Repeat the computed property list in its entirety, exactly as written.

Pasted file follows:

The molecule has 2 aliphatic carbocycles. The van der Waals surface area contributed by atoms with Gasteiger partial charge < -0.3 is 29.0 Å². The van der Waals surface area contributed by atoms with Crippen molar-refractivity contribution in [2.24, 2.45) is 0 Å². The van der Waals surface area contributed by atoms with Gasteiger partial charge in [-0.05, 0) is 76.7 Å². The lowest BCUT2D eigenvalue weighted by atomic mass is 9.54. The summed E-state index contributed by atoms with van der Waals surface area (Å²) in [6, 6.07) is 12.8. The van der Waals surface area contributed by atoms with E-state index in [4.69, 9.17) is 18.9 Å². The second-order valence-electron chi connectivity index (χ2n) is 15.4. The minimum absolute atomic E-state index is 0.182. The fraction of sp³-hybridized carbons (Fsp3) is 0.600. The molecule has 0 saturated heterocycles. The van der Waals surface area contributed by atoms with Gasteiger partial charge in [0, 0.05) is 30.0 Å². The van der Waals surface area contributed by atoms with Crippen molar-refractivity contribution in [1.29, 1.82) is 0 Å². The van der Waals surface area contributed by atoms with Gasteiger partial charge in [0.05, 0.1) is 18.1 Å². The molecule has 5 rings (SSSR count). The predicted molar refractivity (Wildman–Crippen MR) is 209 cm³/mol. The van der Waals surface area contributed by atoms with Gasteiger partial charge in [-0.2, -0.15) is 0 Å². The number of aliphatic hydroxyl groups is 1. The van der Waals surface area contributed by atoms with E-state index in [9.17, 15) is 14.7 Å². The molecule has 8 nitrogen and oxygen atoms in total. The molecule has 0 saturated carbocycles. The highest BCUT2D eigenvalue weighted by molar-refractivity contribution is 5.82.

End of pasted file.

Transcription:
The molecule has 2 aliphatic carbocycles. The van der Waals surface area contributed by atoms with Gasteiger partial charge < -0.3 is 29.0 Å². The van der Waals surface area contributed by atoms with Crippen molar-refractivity contribution in [2.24, 2.45) is 0 Å². The van der Waals surface area contributed by atoms with Gasteiger partial charge in [-0.05, 0) is 76.7 Å². The lowest BCUT2D eigenvalue weighted by atomic mass is 9.54. The summed E-state index contributed by atoms with van der Waals surface area (Å²) in [6, 6.07) is 12.8. The van der Waals surface area contributed by atoms with E-state index in [4.69, 9.17) is 18.9 Å². The second-order valence-electron chi connectivity index (χ2n) is 15.4. The minimum absolute atomic E-state index is 0.182. The fraction of sp³-hybridized carbons (Fsp3) is 0.600. The molecule has 0 saturated heterocycles. The van der Waals surface area contributed by atoms with Gasteiger partial charge in [0, 0.05) is 30.0 Å². The van der Waals surface area contributed by atoms with Crippen molar-refractivity contribution in [1.29, 1.82) is 0 Å². The van der Waals surface area contributed by atoms with Gasteiger partial charge in [0.05, 0.1) is 18.1 Å². The molecule has 5 rings (SSSR count). The predicted molar refractivity (Wildman–Crippen MR) is 209 cm³/mol. The van der Waals surface area contributed by atoms with Gasteiger partial charge in [-0.2, -0.15) is 0 Å². The number of aliphatic hydroxyl groups is 1. The van der Waals surface area contributed by atoms with E-state index in [9.17, 15) is 14.7 Å². The molecule has 8 nitrogen and oxygen atoms in total. The molecule has 0 saturated carbocycles. The highest BCUT2D eigenvalue weighted by molar-refractivity contribution is 5.82.